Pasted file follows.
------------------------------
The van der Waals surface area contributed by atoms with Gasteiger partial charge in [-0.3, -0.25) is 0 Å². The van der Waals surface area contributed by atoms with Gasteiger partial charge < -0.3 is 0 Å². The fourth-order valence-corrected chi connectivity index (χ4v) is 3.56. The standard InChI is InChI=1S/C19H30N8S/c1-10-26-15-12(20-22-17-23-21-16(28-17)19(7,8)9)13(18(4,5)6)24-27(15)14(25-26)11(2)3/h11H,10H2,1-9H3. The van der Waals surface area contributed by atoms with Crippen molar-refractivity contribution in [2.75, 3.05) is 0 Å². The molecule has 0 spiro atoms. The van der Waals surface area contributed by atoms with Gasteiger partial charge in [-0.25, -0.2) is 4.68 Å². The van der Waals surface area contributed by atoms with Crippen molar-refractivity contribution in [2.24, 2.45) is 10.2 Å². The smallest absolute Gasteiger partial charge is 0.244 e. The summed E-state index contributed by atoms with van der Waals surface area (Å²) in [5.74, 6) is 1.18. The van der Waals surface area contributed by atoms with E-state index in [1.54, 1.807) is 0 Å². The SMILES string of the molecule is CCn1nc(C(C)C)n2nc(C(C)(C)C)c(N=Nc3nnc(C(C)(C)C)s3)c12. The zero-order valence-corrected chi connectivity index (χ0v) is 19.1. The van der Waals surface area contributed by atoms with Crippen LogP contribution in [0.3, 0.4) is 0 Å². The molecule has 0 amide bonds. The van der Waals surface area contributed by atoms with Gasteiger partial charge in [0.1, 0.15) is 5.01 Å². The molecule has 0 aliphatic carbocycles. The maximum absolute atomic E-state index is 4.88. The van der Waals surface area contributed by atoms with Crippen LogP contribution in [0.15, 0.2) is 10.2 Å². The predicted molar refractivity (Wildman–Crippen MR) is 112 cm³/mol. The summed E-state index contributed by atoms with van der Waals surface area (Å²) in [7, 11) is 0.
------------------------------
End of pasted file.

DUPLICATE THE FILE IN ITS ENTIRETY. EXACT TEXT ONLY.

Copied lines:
The van der Waals surface area contributed by atoms with Gasteiger partial charge in [-0.3, -0.25) is 0 Å². The van der Waals surface area contributed by atoms with Gasteiger partial charge < -0.3 is 0 Å². The fourth-order valence-corrected chi connectivity index (χ4v) is 3.56. The standard InChI is InChI=1S/C19H30N8S/c1-10-26-15-12(20-22-17-23-21-16(28-17)19(7,8)9)13(18(4,5)6)24-27(15)14(25-26)11(2)3/h11H,10H2,1-9H3. The van der Waals surface area contributed by atoms with Crippen molar-refractivity contribution in [2.75, 3.05) is 0 Å². The molecule has 0 spiro atoms. The van der Waals surface area contributed by atoms with Gasteiger partial charge in [-0.25, -0.2) is 4.68 Å². The van der Waals surface area contributed by atoms with Crippen molar-refractivity contribution in [2.24, 2.45) is 10.2 Å². The smallest absolute Gasteiger partial charge is 0.244 e. The summed E-state index contributed by atoms with van der Waals surface area (Å²) in [5.74, 6) is 1.18. The van der Waals surface area contributed by atoms with E-state index in [1.54, 1.807) is 0 Å². The SMILES string of the molecule is CCn1nc(C(C)C)n2nc(C(C)(C)C)c(N=Nc3nnc(C(C)(C)C)s3)c12. The zero-order valence-corrected chi connectivity index (χ0v) is 19.1. The van der Waals surface area contributed by atoms with Crippen LogP contribution in [0.3, 0.4) is 0 Å². The molecule has 0 amide bonds. The van der Waals surface area contributed by atoms with Gasteiger partial charge in [0.1, 0.15) is 5.01 Å². The molecule has 0 aliphatic carbocycles. The maximum absolute atomic E-state index is 4.88. The van der Waals surface area contributed by atoms with Crippen LogP contribution in [0.15, 0.2) is 10.2 Å². The predicted molar refractivity (Wildman–Crippen MR) is 112 cm³/mol. The summed E-state index contributed by atoms with van der Waals surface area (Å²) in [7, 11) is 0.